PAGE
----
Tag Archives: Thorbye

“EAST ST. LOUIS TOODLE-OO”: KEITH NICHOLS’ BLUE DEVILS PLAY DUKE ELLINGTON at the 2011 WHITLEY BAY CLASSIC JAZZ PARTY (thanks to Flemming Thorbye)

November 5, 2011, Saturday night at the Whitley Bay Classic Jazz Party was a highlight — the crowd cheered, with good reason!

With Mr. Nichols at the piano and occasionally exercising his vocal cords, the band included Rico Tomasso, Andy Woon, and Bent Persson, trumpets; Alistair Allan, trombone; Matthias Seuffert, Jean-Francois Bonnel, Mauro Porro, reeds; Martin Wheatley, banjo and guitar; Richard Pite, string bass; Nick Ward, drums; Cecile McLorin Salvant, vocals.

THE MOOCHE (featuring the Jungle Band sound and the earthy percussion of Nick Ward, as well as a beautiful alto excursion by M. Bonnel before Rico masterfully growls us to the finish line):

CREOLE LOVE CALL (beginning with Cecile’s wordless vocal — a la Baby Cox or Adelaide Hall, then the mournful sound of Alistair Allan, the dangerously-muted Rico and the multi-talented Mauro on clarinet.  Hear that reed section!):

Then something riotous, borrowing some of its impetus from — you guessed it, OLD MAN RIVER — the 1930 showpiece OLD MAN BLUES, which is a famous film highlight from the Amos ‘n’ Andy film CHECK AND DOUBLE CHECK: Alistair Allen becomes Tricky Sam; Mauro Porro does his Harry Carney; Keith Nichols strides out; Jean-Francois Bonnel, on soprano, soars; Bent Persson roars:

The 1932 version of THE SHEIK OF ARABY, indebted far more to Bechet than Valentino, features the usual brilliant suspects — adding Andy Woon (as Cootie), Keith (as himself — with commentary by Rico), and Mauro (as Hodges on soprano) to the solo order:

TRUCKIN’ brings Mr. Nichols back in the vocal spotlight, and there’s a solo spot for Matthias Seuffert on clarinet — with a multi-media opportunity for audience participation later on. (Bridget Calzaretta and Paul Asaro are truckin’ on down on the tiny dance floor.):

IT DON’T MEAN A THING (IF IT AIN’T GOT THAT SWING) begins with the verse by Keith, then Cecile McLorin Salvant joins in to reiterate the philosophy — best embodied by that searing trumpet section:

An encore, COTTON CLUB STOMP, showed off that this band still had lots of energy. (That’s Jonathan David Holmes in dark shirt and glasses, near the stage on the right):

The Maestro would have been pleased.  See these videos and many more at http://www.thorbye.net.

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SOUL MUSIC: THE SCANDINAVIAN RHYTHM BOYS (April 2011)

The four gentlemen who make up the Scandinavian Rhythm Boys make more music than a full orchestra — simple yet deep, propulsive yet full of feeling, with arching melodies, deep roots, and more.  They are Robert Hansson, trumpet; Frans Sjostrom, bass and soprano saxophones; Michael Boving, banjo, guitar, and vocal; Ole Olsen, bass and clarinet.  The excellent videos were created by Flemming Thorbye, my Scandinavian comrade.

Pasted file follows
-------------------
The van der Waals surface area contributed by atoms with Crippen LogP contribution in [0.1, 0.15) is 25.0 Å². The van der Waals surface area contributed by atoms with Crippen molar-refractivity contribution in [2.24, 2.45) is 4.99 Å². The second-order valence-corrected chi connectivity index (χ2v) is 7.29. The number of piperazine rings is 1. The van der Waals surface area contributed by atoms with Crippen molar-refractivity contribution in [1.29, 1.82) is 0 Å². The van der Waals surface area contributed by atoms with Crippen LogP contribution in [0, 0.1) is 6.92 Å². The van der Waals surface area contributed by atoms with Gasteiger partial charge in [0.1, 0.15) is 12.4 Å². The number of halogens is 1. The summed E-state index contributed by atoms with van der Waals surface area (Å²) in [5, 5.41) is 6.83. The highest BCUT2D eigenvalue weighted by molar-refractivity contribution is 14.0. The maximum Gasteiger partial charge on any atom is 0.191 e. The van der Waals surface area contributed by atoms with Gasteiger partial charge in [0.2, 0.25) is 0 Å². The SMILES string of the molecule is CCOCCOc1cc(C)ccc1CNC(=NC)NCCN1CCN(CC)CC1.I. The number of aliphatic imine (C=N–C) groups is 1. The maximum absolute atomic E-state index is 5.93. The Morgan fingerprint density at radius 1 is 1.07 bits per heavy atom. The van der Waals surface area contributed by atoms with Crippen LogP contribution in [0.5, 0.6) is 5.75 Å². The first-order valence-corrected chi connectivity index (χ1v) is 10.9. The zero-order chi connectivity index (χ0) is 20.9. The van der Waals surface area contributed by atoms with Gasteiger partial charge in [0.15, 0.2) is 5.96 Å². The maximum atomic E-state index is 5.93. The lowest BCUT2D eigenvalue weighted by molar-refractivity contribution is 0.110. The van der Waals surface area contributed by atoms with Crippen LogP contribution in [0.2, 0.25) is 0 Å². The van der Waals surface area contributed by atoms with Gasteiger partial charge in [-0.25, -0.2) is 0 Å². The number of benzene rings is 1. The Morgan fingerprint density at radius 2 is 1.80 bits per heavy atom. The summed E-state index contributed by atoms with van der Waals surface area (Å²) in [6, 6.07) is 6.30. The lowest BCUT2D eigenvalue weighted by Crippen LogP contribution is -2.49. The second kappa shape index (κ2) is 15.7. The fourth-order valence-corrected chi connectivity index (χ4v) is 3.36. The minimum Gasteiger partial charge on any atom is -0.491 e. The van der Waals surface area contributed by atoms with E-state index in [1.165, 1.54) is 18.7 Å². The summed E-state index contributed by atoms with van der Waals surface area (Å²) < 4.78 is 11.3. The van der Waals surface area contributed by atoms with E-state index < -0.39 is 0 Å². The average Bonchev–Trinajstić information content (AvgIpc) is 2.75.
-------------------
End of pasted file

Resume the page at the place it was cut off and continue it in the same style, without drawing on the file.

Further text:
Here’s a lovely, poignant version of I’M COMIN’ VIRGINA, with Bix in mind:

MAKE ME A PALLET ON THE FLOOR was “written” by W.C. Handy as the ATLANTA BLUES.  Here, this achingly slow version features Frans on soprano saxophone and Michael on one of his irreplaceable deep-inside vocals.  Robert dares the brass Fates and Ole lays down a foundation you could build a cathedral on:

The Boys ask the unanswerable existential question, HAVE YOU EVER FELT THAT WAY?

Michael continues in the same searching vein, “How long will I have to wait?” enclosed in this rendition of HESITATING BLUES.  (For passion without artifice, he touches the heart every time!):

JUST A CLOSER WALK WITH ME is perfect for a jazz lecture in a church (a very hip church that has both the SRB and a menorah):

Moving again towards secular matters, the Boys explore BUDDY’S HABIT.  We don’t know what his habit was — but I suspect he couldn’t get enough hot, lyrical jazz of the kind the SRB lays down here:

And finally — the most endearing version of “Mind your own business!” you’ll ever hear — AIN’T NOBODY’S BUSINESS IF I DO:

For those who can’t get enough of proper documentation, the first performance was recorded at the Hotel Christiansminde, Svendborg, Denmark, on April 16, 2011.  The remainder were captured at a jazz lecture given by the Scandinavian Rhythm Boys on April 30, 2011, at Broenshoej Kirke — the oldest church in Copenhagen (from 1180) titled GOSPEL, JAZZ, AND THE SONGS OF THE OPPRESSED. 

To hear more, find the SRB’s latest CD — CHARLESTON MAD — a wonderful effort.    

Thank you, Michael, Frans, Robert, Ole, and Flemming!

P.S.  Flemming Thorbye has excellent taste in hot jazz: visit his YouTube channel, thorbye, for much more enjoyment.